A synagogue and a hateful governor
On Nov. 21, Dursun Ali Şahin, the governor of Edirne, a province in Turkey’s northwestern edge, initiated controversy with his appalling remarks. He announced that the Great Synagogue in the city, which was being renovated by the support of his office, would be turned into a “museum.” The reason, he proudly explained to cameras, was his “hatred.” “While those bandits blow the winds of war inside al-Aqsa and slay Muslims, we build their synagogues,” he said, referring to the recent Israeli intrusion into the Muslim sanctuary in Jerusalem. He vowed:
“I say this with great hatred inside me. We clean their graveyards, send their projects to boards. But the synagogue here will be registered only as a museum, and there will be no exhibitions inside it.”
The nature of the institution of the governorate in Turkey made the remarks even more worrying.
Unlike in some Western democracies such as the United States, governors in Turkey are not elected by the people, but appointed by the Interior Ministry in Ankara. That is why a statement by a governor is the closest thing to be the official view in a given province.
Luckily, though, the Edirne governor’s bigoted remark was heavily criticized by the media, even by some of the supporters of the incumbent Justice and Development Party (AKP). More importantly, Deputy Prime Minister Bülent Arınç announced that the governor had made a “mistake” and assured that the synagogue, the second biggest in Europe, would not lose its status as a house of worship. Then the governor, who apparently was warned by the center, called Turkey’s Chief Rabbi Ishak Haleva three days after his initial remark to offer an “apology.”
Therefore, it can be taken as good news that the beautiful Great Synagogue of Edirne will be free from “hatred,” and that the governor who expressed this hatred stepped back. However, the mindset that made him initiate such a controversy needs to be scrutinized.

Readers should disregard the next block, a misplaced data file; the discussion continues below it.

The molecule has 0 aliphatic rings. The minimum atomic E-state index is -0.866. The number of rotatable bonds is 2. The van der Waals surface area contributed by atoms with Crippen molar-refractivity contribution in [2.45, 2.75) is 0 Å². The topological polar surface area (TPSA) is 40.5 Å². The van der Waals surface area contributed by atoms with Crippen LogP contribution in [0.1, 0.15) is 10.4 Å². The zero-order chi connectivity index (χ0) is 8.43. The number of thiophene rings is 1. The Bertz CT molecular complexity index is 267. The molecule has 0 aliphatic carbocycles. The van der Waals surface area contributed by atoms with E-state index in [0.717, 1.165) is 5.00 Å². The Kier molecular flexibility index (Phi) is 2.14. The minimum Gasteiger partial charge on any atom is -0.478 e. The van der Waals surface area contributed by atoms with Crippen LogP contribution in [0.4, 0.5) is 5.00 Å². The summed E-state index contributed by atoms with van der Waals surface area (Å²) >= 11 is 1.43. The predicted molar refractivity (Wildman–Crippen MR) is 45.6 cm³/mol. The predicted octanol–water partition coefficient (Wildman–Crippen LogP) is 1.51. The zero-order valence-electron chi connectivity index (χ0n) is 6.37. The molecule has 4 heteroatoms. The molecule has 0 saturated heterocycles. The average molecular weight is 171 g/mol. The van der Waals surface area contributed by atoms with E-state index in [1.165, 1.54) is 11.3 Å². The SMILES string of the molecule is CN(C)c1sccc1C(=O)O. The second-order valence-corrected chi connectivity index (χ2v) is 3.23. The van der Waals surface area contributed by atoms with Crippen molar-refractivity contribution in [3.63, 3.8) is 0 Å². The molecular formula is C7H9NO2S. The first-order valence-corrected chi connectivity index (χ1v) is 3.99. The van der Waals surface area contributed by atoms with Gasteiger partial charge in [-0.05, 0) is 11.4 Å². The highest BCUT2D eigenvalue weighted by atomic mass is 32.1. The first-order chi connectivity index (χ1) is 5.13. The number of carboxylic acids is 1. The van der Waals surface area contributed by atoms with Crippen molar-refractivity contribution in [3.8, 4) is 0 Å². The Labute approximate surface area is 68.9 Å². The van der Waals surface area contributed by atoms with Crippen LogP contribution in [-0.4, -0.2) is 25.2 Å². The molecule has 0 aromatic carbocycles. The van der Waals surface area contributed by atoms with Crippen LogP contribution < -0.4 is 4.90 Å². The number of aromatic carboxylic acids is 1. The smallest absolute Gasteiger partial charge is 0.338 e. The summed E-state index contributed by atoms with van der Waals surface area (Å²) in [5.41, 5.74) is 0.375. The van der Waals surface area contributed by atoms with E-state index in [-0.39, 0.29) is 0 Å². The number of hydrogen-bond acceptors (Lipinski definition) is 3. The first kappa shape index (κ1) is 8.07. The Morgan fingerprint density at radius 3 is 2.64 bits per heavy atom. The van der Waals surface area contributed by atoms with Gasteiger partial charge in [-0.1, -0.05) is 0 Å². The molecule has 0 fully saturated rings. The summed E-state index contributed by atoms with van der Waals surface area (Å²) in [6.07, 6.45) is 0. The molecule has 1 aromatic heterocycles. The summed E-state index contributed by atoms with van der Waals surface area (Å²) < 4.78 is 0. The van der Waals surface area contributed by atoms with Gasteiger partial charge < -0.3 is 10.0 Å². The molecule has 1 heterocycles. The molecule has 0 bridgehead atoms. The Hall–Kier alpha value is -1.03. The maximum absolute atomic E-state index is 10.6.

The underlying problem is not an anti-Semitism that is based on religious or “racial” grounds, as it was the case in medieval or modern Europe. It is rather an anti-Semitism that springs from reaction to Israel’s ongoing subjugation of the Palestinian people, along with the sacred Muslim sites in Jerusalem.
Israel, indeed, often deserves the strongest criticisms, if not condemnations, for those decades-old policies of occupation and humiliation. But Israel is a state, whereas Jews are a people. Taking the revenge of Israel’s actions from Jews, such as Turkey’s Jewish citizens, is nothing but unfair, bigoted and racist.
The fact that the Edirne governor kept speaking about “them, their projects, their synagogue” was a clear manifestation of this racism. For him, apparently, there is a complete “other” called “Jews,” who are defined by nothing but the aggression of Israel. It is the same mindset of the Islamophobes in the West, who see all Muslims as the “other” defined by the aggression of militant Islamists.
It is good that the AKP officially opposed this view, but it is also a fact that Şahin’s anti-Semitic sentiments have some resonance in the AKP rank and file. The party’s more principled minds should take a more active stance against this bigotry. As a case in point, they can begin by pointing out that the Great Synagogue of Edirne was built by none other than a figure that they all admire: Ottoman Sultan Abdul Hamid II, or the last caliph worthy of his title, who was certainly more open-minded than many of our contemporary Islamists.